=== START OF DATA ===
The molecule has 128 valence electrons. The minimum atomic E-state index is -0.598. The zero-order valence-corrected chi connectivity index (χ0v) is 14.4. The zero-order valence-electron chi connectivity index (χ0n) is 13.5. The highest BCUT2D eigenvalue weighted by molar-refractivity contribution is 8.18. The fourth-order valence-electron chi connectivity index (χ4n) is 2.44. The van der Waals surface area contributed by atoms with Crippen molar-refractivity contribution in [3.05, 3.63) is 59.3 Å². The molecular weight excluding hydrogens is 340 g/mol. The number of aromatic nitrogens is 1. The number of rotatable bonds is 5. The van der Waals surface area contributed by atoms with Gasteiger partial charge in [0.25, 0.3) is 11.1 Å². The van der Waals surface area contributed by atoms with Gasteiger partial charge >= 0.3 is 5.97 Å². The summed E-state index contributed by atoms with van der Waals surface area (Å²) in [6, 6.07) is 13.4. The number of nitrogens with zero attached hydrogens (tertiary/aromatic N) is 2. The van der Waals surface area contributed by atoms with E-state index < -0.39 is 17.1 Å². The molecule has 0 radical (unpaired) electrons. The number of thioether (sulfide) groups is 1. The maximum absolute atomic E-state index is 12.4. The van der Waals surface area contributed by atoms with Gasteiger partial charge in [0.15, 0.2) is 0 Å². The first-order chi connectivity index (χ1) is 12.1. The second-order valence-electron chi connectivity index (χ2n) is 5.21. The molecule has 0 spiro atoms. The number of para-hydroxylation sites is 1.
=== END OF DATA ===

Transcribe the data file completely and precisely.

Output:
The molecule has 128 valence electrons. The minimum atomic E-state index is -0.598. The zero-order valence-corrected chi connectivity index (χ0v) is 14.4. The zero-order valence-electron chi connectivity index (χ0n) is 13.5. The highest BCUT2D eigenvalue weighted by molar-refractivity contribution is 8.18. The fourth-order valence-electron chi connectivity index (χ4n) is 2.44. The van der Waals surface area contributed by atoms with Crippen molar-refractivity contribution in [3.05, 3.63) is 59.3 Å². The molecular weight excluding hydrogens is 340 g/mol. The number of aromatic nitrogens is 1. The number of rotatable bonds is 5. The van der Waals surface area contributed by atoms with Gasteiger partial charge in [0.25, 0.3) is 11.1 Å². The van der Waals surface area contributed by atoms with Gasteiger partial charge >= 0.3 is 5.97 Å². The summed E-state index contributed by atoms with van der Waals surface area (Å²) in [6, 6.07) is 13.4. The number of nitrogens with zero attached hydrogens (tertiary/aromatic N) is 2. The van der Waals surface area contributed by atoms with E-state index < -0.39 is 17.1 Å². The molecule has 0 radical (unpaired) electrons. The number of thioether (sulfide) groups is 1. The maximum absolute atomic E-state index is 12.4. The van der Waals surface area contributed by atoms with Gasteiger partial charge in [0.15, 0.2) is 0 Å². The first-order chi connectivity index (χ1) is 12.1. The second-order valence-electron chi connectivity index (χ2n) is 5.21. The molecule has 0 spiro atoms. The number of para-hydroxylation sites is 1.